I have a couple irons in the fire right now, but Iíll be keeping it pretty close to the vest until the time comes to really move forward. It will be bigger than anything Iíve done in the past, I will say that.


What got you into filmmaking in the first place, and did you receive any formal training on the subject?


Iíve always enjoyed writing and acting, both of which Iíve done since I was at a single-digit age. When I was younger, I would shoot scenes on a cheap camcorder I had at one point, not because I wanted to be a director but because I wanted to tell stories and nobody else was going to do it for me.


I thought I was crazy at one point because the ideas I had in my head werenít like anything I had seen before. But then I saw two films: Mulholland Drive and Requiem For a Dream, and I realized that there actually was a world where the ideas I had could exist. And that was it, really.


I havenít had much formal training at all. Watching videos by filmmakers I respect, reading books, and paying as close attention as possible on sets really has helped.


What can you tell us about your filmwork prior to Silhouette?


UmmÖ just to watch it, I suppose. Ha. I donít know. Describing my own work has always been weird. ARC: A Love Story is a feature film shot on a $2000 budget that you can view now on Amazon Prime and also purchase on DVD. Birthday Girl, the one that really started getting me attention, is a low budget short also available on Prime.


How would you describe yourself as a director?


I donít know. I know what I want. But, like I said earlier, Iím also open to surprises.


A lot of people think I have an ego, and maybe theyíre not wrong, but I just strongly trust in my ability to bring on the right people who will help me to do the things that I know I canít do on my own. And so really I hold the ego for all of us, because I know that together we can make magic.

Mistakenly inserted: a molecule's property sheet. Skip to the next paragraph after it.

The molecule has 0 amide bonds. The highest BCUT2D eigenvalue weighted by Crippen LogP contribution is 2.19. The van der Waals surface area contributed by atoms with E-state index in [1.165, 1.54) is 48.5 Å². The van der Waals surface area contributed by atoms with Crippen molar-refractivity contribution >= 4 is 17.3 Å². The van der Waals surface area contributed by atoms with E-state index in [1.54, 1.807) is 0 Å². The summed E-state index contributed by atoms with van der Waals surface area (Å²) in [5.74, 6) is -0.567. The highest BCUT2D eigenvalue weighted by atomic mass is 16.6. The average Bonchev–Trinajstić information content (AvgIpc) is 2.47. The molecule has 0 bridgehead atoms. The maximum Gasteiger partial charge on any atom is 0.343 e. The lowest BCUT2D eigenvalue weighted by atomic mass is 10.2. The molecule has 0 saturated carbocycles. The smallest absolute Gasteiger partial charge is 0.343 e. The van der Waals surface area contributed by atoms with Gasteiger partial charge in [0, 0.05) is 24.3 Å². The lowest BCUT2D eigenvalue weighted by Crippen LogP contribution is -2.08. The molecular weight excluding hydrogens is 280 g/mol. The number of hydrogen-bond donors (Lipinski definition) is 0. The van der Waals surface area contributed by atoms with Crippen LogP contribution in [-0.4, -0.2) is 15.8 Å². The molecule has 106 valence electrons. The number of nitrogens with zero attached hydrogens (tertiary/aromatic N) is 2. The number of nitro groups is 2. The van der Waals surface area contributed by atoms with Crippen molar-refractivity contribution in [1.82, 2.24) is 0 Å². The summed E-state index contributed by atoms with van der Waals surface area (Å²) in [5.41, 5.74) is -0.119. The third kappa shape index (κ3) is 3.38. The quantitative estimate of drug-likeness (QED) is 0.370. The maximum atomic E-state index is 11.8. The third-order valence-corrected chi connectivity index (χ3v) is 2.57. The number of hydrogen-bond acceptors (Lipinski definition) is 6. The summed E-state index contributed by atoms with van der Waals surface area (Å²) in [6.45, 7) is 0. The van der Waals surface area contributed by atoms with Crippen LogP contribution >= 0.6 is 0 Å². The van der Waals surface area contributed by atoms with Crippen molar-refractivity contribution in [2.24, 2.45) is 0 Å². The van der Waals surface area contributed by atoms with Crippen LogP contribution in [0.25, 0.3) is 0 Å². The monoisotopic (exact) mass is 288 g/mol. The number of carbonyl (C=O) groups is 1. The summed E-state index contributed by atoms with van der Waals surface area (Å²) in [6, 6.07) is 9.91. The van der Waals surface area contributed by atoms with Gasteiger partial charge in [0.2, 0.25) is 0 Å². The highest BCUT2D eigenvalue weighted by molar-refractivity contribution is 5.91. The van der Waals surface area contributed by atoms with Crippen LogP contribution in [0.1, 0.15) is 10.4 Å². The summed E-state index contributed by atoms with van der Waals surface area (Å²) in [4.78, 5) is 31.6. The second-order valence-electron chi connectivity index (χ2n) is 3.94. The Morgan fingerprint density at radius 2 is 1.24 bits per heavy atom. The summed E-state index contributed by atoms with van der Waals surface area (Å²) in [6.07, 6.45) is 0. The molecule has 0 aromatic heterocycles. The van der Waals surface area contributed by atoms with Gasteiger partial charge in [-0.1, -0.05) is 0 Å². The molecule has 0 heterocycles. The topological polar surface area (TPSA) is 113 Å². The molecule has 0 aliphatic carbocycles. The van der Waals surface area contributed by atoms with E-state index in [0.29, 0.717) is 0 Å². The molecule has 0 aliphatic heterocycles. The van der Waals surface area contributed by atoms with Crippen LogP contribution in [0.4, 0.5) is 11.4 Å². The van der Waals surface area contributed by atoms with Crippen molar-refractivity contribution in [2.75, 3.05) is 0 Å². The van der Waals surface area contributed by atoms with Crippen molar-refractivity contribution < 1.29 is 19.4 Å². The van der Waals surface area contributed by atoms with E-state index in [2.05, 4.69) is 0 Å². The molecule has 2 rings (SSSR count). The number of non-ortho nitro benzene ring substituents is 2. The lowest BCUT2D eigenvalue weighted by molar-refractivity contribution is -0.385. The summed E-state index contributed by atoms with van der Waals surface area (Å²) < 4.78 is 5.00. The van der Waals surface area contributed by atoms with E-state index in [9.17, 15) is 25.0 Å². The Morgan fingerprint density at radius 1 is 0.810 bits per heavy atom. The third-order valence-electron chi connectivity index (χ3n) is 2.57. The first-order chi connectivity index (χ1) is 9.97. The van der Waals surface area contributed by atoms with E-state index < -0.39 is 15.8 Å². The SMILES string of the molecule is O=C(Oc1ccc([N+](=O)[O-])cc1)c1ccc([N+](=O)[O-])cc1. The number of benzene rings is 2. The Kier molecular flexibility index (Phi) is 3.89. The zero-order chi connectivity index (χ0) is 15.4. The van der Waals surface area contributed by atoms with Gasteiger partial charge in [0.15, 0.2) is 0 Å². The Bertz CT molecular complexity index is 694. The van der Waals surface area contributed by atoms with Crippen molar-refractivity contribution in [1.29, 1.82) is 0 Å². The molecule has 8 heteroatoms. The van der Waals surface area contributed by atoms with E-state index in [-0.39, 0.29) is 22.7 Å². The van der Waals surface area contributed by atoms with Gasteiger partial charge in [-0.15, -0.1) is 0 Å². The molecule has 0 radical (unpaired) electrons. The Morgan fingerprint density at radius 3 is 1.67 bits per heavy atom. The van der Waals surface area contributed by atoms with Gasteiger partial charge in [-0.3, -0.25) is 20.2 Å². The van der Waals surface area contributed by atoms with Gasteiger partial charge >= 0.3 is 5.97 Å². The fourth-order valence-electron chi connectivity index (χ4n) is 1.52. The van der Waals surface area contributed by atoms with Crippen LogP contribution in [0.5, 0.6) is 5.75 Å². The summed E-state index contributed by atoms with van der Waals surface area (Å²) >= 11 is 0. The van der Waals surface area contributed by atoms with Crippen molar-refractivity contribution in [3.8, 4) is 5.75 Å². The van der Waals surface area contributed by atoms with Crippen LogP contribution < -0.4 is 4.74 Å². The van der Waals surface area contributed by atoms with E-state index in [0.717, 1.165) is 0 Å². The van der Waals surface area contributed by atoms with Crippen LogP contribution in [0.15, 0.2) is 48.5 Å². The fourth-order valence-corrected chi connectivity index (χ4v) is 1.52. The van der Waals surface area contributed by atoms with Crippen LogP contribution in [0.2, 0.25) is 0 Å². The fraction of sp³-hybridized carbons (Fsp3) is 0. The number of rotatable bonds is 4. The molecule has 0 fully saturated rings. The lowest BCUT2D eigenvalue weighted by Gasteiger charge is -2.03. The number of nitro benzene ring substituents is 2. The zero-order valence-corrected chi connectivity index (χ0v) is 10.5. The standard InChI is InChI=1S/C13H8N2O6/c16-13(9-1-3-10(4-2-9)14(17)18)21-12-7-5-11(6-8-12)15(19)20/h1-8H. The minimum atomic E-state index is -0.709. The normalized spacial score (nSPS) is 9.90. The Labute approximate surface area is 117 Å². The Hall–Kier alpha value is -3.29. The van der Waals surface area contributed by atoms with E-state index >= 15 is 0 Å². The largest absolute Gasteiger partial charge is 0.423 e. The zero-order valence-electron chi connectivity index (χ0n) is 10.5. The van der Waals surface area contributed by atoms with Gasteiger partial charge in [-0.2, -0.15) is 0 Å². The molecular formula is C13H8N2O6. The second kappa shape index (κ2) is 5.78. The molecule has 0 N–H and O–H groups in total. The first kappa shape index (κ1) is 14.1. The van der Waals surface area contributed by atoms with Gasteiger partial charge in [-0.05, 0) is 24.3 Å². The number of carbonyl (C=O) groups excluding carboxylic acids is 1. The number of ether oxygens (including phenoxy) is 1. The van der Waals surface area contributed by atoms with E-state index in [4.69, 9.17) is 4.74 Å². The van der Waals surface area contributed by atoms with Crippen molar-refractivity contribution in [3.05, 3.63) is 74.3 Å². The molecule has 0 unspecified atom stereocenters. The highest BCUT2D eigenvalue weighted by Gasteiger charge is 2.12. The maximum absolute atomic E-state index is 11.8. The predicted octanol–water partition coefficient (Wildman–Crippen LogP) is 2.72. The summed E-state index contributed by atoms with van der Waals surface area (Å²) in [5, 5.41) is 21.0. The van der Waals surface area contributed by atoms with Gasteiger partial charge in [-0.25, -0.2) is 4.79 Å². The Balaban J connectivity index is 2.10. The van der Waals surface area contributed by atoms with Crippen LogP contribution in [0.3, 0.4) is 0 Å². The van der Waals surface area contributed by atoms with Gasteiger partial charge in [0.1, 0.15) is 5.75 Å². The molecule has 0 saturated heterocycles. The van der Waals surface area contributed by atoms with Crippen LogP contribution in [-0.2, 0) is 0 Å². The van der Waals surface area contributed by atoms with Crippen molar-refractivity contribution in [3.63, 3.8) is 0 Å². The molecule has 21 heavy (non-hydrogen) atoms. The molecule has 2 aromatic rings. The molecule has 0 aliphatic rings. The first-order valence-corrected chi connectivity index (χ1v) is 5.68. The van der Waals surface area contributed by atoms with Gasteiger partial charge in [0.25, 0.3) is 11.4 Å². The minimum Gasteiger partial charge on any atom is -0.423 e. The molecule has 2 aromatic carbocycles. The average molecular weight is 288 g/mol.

Other than that, I donít know. Describing myself as a director. I guess youíd have to ask the ones that have worked with me.


Filmmakers who inspire you?


David Lynch will always be my number one, with Darren Aronofsky as a close second. David Fincher, Martin Scorsese, Nicolas Winding Refn, those are three that have been on my radar for a while that I would love to take lessons from. Most recently Iíve become fascinated by Lynne Ramsay and Denis Villeneuve.


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Anything else you're dying to mention and I have merely forgotten to ask?


Thereís a lot of questions here. I think you about covered it. Please keep an eye out for the filmís official release and check it out when itís available. Thanks for the interest in talking with me.


Thanks for the interview!


© by Mike Haberfelner

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Thanks for watching !!!



Robots and rats,
demons and potholes,
cuddly toys and
shopping mall Santas,
love and death and everything in between,
Tales to Chill
Your Bones to

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Tales to Chill
Your Bones to
a collection of short stories and mini-plays
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tales that will give you a chill and maybe a chuckle, all thought up by
the twisted mind of
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Tales to Chill
Your Bones to

the new anthology by